Alaska Science Center
ABOUT THE ALASKA
Land Cover Status and Trends for Cook Inlet Region of Alaska
The USGS assesses the Nation's land resources at a range of spatial and temporal scales to understand the rates, causes, and consequences of landscape change over time. It conducts long-term studies of land use and disturbance histories, as well as determining the reasons for changes, thus leading to improved understanding and knowledge of landscape processes. The Program brings focus to the Nation's environmental, natural resource, hazards, and economic issues through scientific assessments that provide a national perspective on land-surface change. These studies are conducted across the spectrum temporal and spatial domains and provide information that supports the development of reports on the Status and Trends of the Nation's biological and physical resources, especially as they relate to land use and land cover dynamics.
Alaska contains some of the most diverse landscapes in the United States, from arctic tundra in to the north to temperate rain forests in the south. Mixed in with large areas of wilderness and minimally developed areas are smaller localized, rapidly developing lands for housing and urban development, resource extraction, and recreation. Different parts of the region have gone through a series of boom and bust economic times, with some areas having continuingly increasing economic growth for the last 16 years. Many of the outlying areas are beginning to experience more housing developments to accommodate the increasing population that commutes to and from the major urban centers such as Anchorage, Fairbanks, and Juneau, as well as the many outlying communities that rely heavily on a seasonal tourist industry. In more wilderness areas however, the primary driver of landscape change is currently due to natural forces (climate, insect, fires, etc.). This study will document the recent historical and current landscape changes that have and are occurring within Alaskan ecoregions along with associated natural and anthropogenic activities over the last 30 to 40 years.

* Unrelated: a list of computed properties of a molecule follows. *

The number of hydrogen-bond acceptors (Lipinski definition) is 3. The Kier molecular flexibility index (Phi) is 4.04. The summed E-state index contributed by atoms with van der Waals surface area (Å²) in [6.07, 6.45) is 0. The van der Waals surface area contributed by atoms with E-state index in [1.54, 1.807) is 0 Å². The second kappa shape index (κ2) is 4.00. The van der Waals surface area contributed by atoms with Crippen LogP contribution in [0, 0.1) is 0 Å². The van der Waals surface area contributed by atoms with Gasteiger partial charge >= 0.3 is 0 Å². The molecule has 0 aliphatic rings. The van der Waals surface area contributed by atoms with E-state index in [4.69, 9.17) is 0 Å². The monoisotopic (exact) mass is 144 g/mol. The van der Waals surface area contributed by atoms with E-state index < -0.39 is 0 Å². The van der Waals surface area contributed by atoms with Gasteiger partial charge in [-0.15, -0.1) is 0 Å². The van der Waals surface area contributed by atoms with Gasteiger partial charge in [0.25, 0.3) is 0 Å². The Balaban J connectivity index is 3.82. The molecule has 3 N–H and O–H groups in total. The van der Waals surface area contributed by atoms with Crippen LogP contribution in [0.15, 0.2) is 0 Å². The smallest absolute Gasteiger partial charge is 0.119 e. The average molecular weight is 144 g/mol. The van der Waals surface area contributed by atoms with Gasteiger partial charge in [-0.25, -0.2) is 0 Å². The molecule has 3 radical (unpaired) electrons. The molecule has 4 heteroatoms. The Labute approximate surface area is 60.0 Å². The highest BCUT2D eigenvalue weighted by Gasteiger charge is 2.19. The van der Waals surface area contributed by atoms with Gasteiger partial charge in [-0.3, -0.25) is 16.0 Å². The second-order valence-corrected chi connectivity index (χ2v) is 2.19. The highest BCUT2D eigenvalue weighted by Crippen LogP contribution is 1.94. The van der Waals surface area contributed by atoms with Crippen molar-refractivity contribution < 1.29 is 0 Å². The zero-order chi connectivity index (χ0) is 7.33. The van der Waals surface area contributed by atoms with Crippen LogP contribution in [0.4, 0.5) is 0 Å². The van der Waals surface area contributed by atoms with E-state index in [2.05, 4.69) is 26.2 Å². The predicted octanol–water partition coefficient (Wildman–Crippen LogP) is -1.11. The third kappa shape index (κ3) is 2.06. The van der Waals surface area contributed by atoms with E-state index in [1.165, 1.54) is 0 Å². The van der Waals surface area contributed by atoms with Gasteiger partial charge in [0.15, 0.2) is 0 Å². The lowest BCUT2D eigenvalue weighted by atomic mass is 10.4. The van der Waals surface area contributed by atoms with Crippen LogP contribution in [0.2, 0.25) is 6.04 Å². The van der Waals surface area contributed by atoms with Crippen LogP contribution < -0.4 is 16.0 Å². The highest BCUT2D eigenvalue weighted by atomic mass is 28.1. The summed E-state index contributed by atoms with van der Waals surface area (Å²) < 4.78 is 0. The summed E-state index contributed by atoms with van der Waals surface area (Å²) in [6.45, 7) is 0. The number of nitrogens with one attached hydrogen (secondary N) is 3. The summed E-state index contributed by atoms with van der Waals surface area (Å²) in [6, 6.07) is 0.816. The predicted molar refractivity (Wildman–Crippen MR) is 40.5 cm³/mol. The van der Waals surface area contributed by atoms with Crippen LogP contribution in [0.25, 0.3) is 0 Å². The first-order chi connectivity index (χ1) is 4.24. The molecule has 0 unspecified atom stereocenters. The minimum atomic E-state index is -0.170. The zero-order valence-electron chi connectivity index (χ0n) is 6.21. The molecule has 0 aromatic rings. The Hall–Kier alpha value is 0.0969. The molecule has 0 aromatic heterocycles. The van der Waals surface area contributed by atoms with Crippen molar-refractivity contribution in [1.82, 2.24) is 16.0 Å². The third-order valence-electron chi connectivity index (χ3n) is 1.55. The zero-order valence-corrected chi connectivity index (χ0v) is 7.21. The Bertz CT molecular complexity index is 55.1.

This project will look at the following temporal characteristics on an ecoregion basis in Alaska: (a) land cover and their biophysical properties; (b) changes in social-economic conditions; (c) the primary types of change that have occurred and that are currently occurring; and (d) analysis of the possible causes and consequences of those changes. The trends analyses also will be used to assess overall rates of land cover change and to understand the connections between driving forces and impacts associated with certain landscapes.
Jones, B. M. 2008. Land-cover change on the southern Kenai Peninsula Lowlands, Alaska using USGS Land Cover Trends methodology. Journal of Geography and Regional Planning 1(4):68-71.
Jones, B. M., 2008, The face of Alaska—A look at land cover and the potential drivers of change: U.S. Geological Survey Open-File Report 2008-1161, 39 p.
Principal Investigator: Benjamin Jones (firstname.lastname@example.org, 907 786 7033)